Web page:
greenhouse covers

Greenhouse Glass vs. Greenhouse Covers

So you’ve decided to build a greenhouse—now you just need to decide what materials you’ll use to cover it. Should you choose traditional greenhouse glass? Or opt for a woven greenhouse cover? In this article, we’ll detail the ins and outs of both types of greenhouse covers so you can make an informed decision.

The History of Glass Greenhouses

When you first think about building a greenhouse, it’s likely you imagine a traditional glass paneled covering. Glass has been used to grow plants in commercially controlled climates for hundreds, if not thousands of years. In fact, some of the earliest uses for glass-covered greenhouses included 17th-century orangeries—the French designed greenhouses meant to protect orange trees.

For centuries, glass has been used to warm fruits and vegetables by the sun, while keeping them safe from harsh winds and even harsher colds. Some more notable examples have included The Crystal Palace in London and the Glaspalast in Munich. But greenhouses saw a renaissance in the 1960’s when sheets of polyethylene were found to be more efficient and less expensive than their glass laden counterparts.

As polyethylene became more widely available, greenhouses grew in popularity, expanding beyond industrial agriculture and moving into the backyards of many small farms and home garden centers. The next several decades saw further advances in greenhouse materials. Durability was increased, UV protection was added, and lifespan was extended. Today polyethylene covers provide the most optimal greenhouse performance.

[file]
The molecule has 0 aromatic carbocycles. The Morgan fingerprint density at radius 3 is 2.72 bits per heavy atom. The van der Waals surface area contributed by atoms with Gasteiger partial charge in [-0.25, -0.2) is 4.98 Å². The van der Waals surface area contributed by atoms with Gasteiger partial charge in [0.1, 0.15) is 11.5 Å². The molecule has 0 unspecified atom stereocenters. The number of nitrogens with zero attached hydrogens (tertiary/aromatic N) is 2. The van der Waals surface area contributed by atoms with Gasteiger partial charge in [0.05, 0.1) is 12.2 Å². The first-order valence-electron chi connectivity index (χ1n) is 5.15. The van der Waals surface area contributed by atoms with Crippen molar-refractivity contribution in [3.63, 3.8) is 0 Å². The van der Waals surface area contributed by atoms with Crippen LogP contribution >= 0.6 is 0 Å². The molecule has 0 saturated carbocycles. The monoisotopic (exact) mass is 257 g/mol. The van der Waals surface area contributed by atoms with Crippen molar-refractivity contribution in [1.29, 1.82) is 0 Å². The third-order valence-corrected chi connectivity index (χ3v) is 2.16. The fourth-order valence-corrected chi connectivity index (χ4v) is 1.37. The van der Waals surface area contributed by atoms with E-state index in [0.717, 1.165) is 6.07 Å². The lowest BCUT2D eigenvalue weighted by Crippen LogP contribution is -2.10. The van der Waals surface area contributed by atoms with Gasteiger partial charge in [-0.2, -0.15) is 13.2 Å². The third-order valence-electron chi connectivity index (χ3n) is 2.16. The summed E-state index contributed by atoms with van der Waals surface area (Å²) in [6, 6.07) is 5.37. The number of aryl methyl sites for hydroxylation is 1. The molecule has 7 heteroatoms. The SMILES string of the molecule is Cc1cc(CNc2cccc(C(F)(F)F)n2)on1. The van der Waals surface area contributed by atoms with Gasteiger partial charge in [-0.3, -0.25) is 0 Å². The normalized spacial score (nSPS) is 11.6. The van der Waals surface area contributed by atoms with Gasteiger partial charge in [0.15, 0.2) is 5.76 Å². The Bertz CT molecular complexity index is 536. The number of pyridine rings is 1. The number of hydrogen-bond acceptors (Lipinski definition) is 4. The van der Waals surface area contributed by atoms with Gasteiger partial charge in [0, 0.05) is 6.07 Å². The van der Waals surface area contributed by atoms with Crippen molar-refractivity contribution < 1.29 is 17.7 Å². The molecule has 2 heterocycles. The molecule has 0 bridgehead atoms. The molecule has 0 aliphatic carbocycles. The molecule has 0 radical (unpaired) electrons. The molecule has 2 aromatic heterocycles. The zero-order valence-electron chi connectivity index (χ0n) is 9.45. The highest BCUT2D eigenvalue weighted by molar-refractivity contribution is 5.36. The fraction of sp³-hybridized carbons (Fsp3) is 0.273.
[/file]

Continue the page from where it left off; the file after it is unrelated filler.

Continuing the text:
Is There Still a Place for Glass Greenhouses Today?

Today, glass greenhouses are used more for their traditional beauty than their agricultural functionality. Because of its high heat transfer rate—meaning cold can be easily transferred through the glass—it is the least efficient greenhouse material when it comes to retaining heat. It is also the least durable. Harsh conditions can cause the glass to break making it ineffectual not to mention expensive and time-consuming to replace.

Glass greenhouses can also be dangerous in the warm summer months. Because of their high clarity, too much light might be let into greenhouses causing plants to overheat or even burn. For all of the above reasons, glass greenhouses work best in cooler climates that require plenty of sunlight or when aesthetics are especially important.